Getting the wrongfully incarcerated their due compensation — in spite of past felonies — moved one step closer to reality, as a committee vote sent the issue to the full Senate floor.
The Senate Rules Committee unanimously voted to advance the bill (SB 382), filed by Republican Sen. Jennifer Bradley of Fleming Island. It strikes out the current “clean hands” caveat that only those with one or fewer nonviolent felonies can get the $50,000 a year for every year served under an erroneous conviction. It brings the state more in line with other states’ rules.
It also extends the deadline for which the wrongfully incarcerated can apply for the compensation from the current 90 days to two years after the criminal charges are dismissed or the person is retried and acquitted.
Since Bradley’s first committee stop with the bill, another wrongfully incarcerated person has been added to the number of people entitled to the compensation, she told the committee.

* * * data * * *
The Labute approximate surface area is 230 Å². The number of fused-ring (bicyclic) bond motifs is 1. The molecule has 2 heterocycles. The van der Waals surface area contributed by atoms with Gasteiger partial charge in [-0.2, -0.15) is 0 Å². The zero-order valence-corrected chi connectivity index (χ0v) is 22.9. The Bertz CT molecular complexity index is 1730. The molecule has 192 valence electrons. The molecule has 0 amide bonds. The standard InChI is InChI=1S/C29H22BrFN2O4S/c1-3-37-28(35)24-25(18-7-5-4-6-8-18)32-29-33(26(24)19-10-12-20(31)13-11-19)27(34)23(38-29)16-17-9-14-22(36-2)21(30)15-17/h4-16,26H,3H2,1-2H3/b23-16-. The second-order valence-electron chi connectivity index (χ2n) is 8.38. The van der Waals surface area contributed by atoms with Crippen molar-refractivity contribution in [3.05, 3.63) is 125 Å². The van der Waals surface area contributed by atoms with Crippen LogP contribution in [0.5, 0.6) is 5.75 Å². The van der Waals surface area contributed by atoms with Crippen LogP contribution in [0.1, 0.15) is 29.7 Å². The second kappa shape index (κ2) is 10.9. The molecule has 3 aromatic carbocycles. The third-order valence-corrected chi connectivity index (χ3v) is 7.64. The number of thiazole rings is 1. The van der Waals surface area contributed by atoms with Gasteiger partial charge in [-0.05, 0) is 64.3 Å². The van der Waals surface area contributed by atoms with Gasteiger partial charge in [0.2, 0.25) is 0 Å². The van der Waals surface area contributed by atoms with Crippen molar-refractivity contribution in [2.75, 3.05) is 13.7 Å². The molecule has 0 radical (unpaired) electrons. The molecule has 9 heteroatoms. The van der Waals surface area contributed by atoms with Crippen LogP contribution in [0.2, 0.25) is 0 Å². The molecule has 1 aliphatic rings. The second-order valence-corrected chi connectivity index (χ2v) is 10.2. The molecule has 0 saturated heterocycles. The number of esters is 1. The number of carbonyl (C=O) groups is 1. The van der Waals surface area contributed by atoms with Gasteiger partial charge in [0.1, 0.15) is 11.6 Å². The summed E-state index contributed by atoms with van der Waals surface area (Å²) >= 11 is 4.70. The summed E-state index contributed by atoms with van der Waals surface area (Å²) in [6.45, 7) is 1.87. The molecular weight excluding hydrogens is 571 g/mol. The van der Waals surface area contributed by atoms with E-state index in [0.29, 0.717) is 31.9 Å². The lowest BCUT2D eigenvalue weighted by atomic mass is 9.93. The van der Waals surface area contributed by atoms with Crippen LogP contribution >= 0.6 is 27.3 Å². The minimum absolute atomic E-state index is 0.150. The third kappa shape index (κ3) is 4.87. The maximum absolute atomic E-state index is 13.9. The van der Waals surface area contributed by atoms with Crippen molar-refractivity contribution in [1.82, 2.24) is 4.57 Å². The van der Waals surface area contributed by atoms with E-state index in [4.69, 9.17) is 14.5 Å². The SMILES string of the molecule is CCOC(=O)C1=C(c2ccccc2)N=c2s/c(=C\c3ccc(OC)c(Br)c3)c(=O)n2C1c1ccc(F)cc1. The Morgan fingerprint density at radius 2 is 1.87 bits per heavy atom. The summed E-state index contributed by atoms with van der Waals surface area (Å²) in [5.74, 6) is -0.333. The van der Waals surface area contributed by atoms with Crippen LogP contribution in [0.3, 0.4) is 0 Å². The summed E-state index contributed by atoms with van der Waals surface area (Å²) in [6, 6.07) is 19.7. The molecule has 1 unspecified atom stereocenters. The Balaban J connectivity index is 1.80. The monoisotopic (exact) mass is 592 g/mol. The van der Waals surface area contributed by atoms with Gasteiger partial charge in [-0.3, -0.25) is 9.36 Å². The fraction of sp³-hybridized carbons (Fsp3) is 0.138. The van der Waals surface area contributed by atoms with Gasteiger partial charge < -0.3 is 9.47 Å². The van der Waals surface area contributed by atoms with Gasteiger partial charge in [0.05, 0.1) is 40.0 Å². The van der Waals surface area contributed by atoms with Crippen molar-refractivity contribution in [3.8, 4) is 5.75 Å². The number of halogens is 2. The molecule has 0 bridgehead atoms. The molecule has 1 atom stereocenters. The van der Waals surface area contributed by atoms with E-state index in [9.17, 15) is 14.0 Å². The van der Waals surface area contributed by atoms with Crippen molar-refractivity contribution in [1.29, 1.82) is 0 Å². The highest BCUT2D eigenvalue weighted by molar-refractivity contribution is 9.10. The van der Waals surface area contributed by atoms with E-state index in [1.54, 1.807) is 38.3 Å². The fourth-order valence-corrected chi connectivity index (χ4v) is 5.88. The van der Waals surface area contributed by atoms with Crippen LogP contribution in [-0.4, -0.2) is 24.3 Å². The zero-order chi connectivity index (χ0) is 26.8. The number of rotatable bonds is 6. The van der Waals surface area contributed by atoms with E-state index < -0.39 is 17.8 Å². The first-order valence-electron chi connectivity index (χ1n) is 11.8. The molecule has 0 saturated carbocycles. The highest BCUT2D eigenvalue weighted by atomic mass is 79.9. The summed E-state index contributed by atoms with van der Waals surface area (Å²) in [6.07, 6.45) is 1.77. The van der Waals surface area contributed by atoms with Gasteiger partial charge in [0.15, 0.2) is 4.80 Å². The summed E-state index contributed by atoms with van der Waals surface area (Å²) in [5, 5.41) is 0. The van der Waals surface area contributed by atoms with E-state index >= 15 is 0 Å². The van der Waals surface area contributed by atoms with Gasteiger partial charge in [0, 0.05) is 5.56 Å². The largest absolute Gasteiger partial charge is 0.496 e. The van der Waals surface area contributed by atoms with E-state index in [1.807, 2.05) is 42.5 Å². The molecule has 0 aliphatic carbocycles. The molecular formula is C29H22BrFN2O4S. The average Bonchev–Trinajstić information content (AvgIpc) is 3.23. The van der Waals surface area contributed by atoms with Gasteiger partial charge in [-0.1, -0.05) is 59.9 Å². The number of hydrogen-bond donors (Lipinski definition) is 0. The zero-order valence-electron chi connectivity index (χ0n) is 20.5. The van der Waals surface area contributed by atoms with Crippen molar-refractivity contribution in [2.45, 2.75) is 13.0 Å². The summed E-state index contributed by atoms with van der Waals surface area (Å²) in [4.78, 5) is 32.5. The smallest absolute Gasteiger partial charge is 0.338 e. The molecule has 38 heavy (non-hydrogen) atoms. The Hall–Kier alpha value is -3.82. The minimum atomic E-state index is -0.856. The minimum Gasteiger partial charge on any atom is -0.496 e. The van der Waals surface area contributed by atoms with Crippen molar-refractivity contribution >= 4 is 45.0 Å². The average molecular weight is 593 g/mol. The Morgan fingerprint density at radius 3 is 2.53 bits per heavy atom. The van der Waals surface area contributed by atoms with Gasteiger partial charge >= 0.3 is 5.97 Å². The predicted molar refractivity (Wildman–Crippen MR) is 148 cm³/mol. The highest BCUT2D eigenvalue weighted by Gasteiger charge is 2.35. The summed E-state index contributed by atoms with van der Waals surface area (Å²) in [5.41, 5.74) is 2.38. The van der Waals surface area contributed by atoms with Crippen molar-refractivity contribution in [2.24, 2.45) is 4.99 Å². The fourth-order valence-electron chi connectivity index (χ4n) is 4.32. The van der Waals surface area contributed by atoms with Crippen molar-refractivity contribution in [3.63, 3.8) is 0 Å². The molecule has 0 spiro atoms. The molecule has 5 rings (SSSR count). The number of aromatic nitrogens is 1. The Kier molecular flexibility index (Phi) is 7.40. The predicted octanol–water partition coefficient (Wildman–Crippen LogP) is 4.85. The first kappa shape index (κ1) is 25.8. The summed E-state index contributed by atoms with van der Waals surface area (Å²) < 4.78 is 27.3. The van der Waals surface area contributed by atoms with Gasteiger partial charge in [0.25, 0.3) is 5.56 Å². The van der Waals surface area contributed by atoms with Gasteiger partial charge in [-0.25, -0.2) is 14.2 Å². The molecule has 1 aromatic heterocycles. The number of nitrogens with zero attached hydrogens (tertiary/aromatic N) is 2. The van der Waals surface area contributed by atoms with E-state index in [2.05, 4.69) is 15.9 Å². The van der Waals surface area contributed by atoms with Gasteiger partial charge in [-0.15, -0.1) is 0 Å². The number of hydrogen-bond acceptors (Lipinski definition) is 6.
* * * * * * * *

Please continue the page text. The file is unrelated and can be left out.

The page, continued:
Sidney Holmes of Lauderhill was exonerated just last week after a review of his case found that he was likely misidentified as the driver of a getaway car in a robbery. He had served 34 years of a 400-year sentence.
“With the justice provided by this bill, he would be allowed to recover,” Bradley said.
The exonerated are entitled to $50,000 for each year of wrongful incarceration.
The committee also heard from Herman Lindsey, who was on death row for a robbery and murder on the say-so of a cellmate before his exoneration. A juvenile crime kept him from qualifying for the wrongful incarceration pay, he told the committee.
“I’ve been back and forth to Tallahassee for the last eight years, trying to get the language right in this bill,” he said. “And I must say for the first time. I think this bill is absolutely right.”
House Democratic Leader Fentrice Driskell and Republican Rep. Traci Koster are sponsoring a similar bill (HB 43) that’s received two committee nods.
Since 2000, 21 people have been exonerated or released from incarceration because of post-conviction DNA testing, false or misleading forensic evidence or mistaken identity, according to the bill’s analysis.
Five people have qualified for and been awarded a total of $6,276,900 compensation under the Victims of Wrongful Incarceration Act since it was passed in 2008, the analysis said.